“I’m shocked he [Obama] would consider Renee Glover unless he opposes public housing,” Harris said.

Harris did criticize Franklin, however, for spending “$24 million a year when we’re not even making a dent in ending homelessness.” Franklin created a 10 year plan to end homelessness, but homelessness has risen under Franklin, Harris said.

“Nobody could be worse than Renee Glover. Nobody could do more harm,” Harris said.

“I’m quite familiar with Renee’s work and I think that would be a huge mistake. She’s no friend of affordable housing at all,” former Professor Larry Keating of Georgia Tech, who has written a book about race, class, and urban renewal in Atlanta, told APN.

“Of course we’ve lost 60 years worth of accumulated housing here in Atlanta. I would think that [her nomination] would be tragic for the housing movement, for affordable housing,” Keating said.

“During the Olympics, people were forced out of public housing without just compensation, and without due process. There was a substantial loss of public housing,” Keating said.

“It wasn’t about the housing being decrepit. They had an engineer who found that they were structurally and physically completely rehabable,” Keating said.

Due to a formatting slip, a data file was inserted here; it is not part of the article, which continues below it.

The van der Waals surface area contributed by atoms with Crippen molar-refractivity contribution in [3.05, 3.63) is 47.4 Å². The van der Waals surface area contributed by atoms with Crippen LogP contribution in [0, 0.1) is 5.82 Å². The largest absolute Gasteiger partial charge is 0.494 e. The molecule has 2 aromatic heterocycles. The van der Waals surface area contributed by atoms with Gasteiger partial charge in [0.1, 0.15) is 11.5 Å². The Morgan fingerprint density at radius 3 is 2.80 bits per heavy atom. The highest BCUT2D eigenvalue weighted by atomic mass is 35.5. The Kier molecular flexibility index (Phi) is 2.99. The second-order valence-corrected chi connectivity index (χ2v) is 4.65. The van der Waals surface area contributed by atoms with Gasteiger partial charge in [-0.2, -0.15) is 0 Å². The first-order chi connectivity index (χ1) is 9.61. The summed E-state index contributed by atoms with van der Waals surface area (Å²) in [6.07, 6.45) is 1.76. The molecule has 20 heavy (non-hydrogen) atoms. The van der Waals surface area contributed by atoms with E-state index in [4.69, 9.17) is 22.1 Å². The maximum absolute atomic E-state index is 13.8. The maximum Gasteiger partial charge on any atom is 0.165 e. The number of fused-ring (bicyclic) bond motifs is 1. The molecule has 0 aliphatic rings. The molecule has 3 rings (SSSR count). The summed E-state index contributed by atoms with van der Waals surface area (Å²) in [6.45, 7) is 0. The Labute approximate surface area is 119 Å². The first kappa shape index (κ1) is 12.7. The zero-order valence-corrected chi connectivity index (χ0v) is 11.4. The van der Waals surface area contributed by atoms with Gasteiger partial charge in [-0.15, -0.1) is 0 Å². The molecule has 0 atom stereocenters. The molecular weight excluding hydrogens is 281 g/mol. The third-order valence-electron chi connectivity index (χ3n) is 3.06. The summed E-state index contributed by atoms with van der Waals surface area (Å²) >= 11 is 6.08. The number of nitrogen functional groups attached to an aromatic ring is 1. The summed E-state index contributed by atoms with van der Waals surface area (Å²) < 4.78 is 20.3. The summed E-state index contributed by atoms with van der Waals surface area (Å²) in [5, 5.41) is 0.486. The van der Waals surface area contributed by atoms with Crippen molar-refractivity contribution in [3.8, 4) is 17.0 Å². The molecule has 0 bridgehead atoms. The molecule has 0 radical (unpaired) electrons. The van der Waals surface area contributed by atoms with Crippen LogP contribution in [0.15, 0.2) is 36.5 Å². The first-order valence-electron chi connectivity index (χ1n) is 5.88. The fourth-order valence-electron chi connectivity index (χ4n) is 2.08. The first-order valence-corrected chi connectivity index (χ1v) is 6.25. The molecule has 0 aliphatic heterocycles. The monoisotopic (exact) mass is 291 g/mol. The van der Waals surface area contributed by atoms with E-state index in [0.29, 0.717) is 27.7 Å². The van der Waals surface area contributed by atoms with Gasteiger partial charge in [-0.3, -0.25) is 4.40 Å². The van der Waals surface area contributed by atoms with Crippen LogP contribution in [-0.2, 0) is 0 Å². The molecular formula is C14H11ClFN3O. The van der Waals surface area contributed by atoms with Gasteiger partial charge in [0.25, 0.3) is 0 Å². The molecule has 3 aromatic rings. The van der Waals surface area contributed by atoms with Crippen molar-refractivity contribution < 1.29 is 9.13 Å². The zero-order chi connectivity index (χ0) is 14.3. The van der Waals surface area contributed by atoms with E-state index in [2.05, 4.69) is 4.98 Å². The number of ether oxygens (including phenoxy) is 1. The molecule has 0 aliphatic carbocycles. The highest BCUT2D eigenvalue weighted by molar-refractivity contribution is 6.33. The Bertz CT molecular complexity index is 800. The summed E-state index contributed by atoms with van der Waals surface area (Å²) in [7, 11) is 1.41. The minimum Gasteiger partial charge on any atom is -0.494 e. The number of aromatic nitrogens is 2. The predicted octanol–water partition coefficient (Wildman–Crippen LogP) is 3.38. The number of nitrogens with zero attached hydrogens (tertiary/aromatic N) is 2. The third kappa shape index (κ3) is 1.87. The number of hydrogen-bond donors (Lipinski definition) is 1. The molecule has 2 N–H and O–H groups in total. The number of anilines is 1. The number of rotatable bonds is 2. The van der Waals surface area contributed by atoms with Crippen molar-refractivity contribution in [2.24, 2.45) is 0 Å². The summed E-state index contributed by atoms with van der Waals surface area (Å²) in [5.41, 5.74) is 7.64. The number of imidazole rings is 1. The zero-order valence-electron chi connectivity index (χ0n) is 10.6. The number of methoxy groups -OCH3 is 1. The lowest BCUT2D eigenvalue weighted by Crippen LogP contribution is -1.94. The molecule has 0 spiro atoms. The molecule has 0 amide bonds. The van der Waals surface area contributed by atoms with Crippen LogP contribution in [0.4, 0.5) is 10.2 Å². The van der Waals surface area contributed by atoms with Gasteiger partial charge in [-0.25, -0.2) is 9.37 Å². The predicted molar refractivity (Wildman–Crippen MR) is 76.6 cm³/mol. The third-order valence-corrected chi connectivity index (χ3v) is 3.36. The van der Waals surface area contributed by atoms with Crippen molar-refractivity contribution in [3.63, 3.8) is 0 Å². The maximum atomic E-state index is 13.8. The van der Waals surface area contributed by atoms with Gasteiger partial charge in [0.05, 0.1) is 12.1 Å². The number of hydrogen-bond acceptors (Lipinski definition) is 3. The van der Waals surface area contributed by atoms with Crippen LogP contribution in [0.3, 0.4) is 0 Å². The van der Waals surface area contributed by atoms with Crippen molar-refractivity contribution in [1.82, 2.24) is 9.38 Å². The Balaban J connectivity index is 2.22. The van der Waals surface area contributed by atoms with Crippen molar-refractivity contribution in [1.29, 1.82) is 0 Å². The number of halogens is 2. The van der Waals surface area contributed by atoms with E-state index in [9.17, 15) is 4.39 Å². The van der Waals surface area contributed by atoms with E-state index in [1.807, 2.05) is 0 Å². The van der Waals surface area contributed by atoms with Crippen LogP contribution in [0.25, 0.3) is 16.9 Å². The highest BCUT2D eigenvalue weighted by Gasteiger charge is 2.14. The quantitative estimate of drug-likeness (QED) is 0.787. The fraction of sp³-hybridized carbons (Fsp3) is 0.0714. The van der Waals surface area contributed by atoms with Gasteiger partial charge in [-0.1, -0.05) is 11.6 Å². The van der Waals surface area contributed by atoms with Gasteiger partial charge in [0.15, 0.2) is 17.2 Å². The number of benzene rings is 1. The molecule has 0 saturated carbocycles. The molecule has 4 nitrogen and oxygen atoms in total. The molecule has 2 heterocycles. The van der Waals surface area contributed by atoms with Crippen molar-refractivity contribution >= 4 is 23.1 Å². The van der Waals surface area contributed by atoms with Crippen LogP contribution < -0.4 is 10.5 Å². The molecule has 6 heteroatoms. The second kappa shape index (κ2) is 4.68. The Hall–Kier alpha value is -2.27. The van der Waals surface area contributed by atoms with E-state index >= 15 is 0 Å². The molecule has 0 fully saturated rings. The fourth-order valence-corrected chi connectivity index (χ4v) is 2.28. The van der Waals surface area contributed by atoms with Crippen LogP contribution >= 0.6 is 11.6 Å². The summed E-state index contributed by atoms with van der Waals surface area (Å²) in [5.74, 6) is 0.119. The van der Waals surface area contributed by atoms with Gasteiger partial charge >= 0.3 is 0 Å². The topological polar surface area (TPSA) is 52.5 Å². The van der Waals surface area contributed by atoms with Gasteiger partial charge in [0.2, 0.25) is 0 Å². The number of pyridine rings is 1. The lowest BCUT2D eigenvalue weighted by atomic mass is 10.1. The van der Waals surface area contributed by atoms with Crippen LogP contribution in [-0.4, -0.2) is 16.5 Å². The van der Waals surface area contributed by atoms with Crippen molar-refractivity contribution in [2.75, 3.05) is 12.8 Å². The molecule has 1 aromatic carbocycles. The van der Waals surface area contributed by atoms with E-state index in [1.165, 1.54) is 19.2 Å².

“The renewal of the development was not driven by the physical condition of the buildings, it was driven by Barney Frank’s phrase… they wanted a better class of poor people.”

“The participatory requirements of the HOPE VI process, the interests and rights of the residents were trampled upon,” Keating said.

One DC-based national affordable housing organization has been opposing the appointment of either Franklin or Miami Mayor Diaz in its meetings with the Transition Team, a source familiar with the matter told Atlanta Progressive News.

The group would have the same concerns about Glover but did not know she was currently under consideration, the source said.

Franklin told the Atlanta Business Chronicle she was not looking to serve in an Obama Administration and predicted she would serve out her Mayoral term.

Franklin told the Chronicle she thought Glover would make a better pick, something housing advocates dispute.

About the author:

Matthew Cardinale is the News Editor for The Atlanta Progressive News and is reachable is

Revised syndication policy:

Our syndication policy was updated June 2007. For more information on how to syndicate Atlanta Progressive News content, please visit:

Leave a Reply

Your email address will not be published. Required fields are marked *

+ two = 5